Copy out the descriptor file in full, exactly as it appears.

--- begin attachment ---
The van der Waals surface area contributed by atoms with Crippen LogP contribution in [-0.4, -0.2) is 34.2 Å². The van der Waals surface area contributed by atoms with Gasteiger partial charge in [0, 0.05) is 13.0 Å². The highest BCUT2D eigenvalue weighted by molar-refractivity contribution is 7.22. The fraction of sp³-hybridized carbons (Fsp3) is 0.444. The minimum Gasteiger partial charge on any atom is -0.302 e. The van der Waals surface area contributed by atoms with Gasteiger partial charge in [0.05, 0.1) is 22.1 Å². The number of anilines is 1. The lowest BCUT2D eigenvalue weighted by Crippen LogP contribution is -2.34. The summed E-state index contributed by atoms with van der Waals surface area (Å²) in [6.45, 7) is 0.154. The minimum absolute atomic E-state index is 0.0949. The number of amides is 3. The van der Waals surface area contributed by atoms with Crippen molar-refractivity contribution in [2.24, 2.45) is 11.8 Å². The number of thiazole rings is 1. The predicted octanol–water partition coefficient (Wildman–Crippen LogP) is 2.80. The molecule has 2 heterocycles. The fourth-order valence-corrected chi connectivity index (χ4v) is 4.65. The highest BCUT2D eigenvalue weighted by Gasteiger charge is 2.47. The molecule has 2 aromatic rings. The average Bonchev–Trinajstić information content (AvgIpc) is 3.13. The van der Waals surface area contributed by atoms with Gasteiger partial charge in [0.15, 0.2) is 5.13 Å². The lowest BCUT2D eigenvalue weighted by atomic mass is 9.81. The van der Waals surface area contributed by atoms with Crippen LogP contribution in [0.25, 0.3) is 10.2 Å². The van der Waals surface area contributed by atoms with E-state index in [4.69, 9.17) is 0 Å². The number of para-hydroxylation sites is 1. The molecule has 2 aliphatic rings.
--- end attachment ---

The van der Waals surface area contributed by atoms with Crippen LogP contribution in [-0.4, -0.2) is 34.2 Å². The van der Waals surface area contributed by atoms with Gasteiger partial charge in [0, 0.05) is 13.0 Å². The highest BCUT2D eigenvalue weighted by molar-refractivity contribution is 7.22. The fraction of sp³-hybridized carbons (Fsp3) is 0.444. The minimum Gasteiger partial charge on any atom is -0.302 e. The van der Waals surface area contributed by atoms with Gasteiger partial charge in [0.05, 0.1) is 22.1 Å². The number of anilines is 1. The lowest BCUT2D eigenvalue weighted by Crippen LogP contribution is -2.34. The summed E-state index contributed by atoms with van der Waals surface area (Å²) in [6.45, 7) is 0.154. The minimum absolute atomic E-state index is 0.0949. The number of amides is 3. The van der Waals surface area contributed by atoms with Crippen molar-refractivity contribution in [2.24, 2.45) is 11.8 Å². The number of thiazole rings is 1. The predicted octanol–water partition coefficient (Wildman–Crippen LogP) is 2.80. The molecule has 2 heterocycles. The fourth-order valence-corrected chi connectivity index (χ4v) is 4.65. The highest BCUT2D eigenvalue weighted by Gasteiger charge is 2.47. The molecule has 2 aromatic rings. The average Bonchev–Trinajstić information content (AvgIpc) is 3.13. The van der Waals surface area contributed by atoms with Gasteiger partial charge in [0.15, 0.2) is 5.13 Å². The lowest BCUT2D eigenvalue weighted by atomic mass is 9.81. The van der Waals surface area contributed by atoms with Crippen LogP contribution in [0.25, 0.3) is 10.2 Å². The van der Waals surface area contributed by atoms with E-state index in [4.69, 9.17) is 0 Å². The number of para-hydroxylation sites is 1. The molecule has 2 aliphatic rings.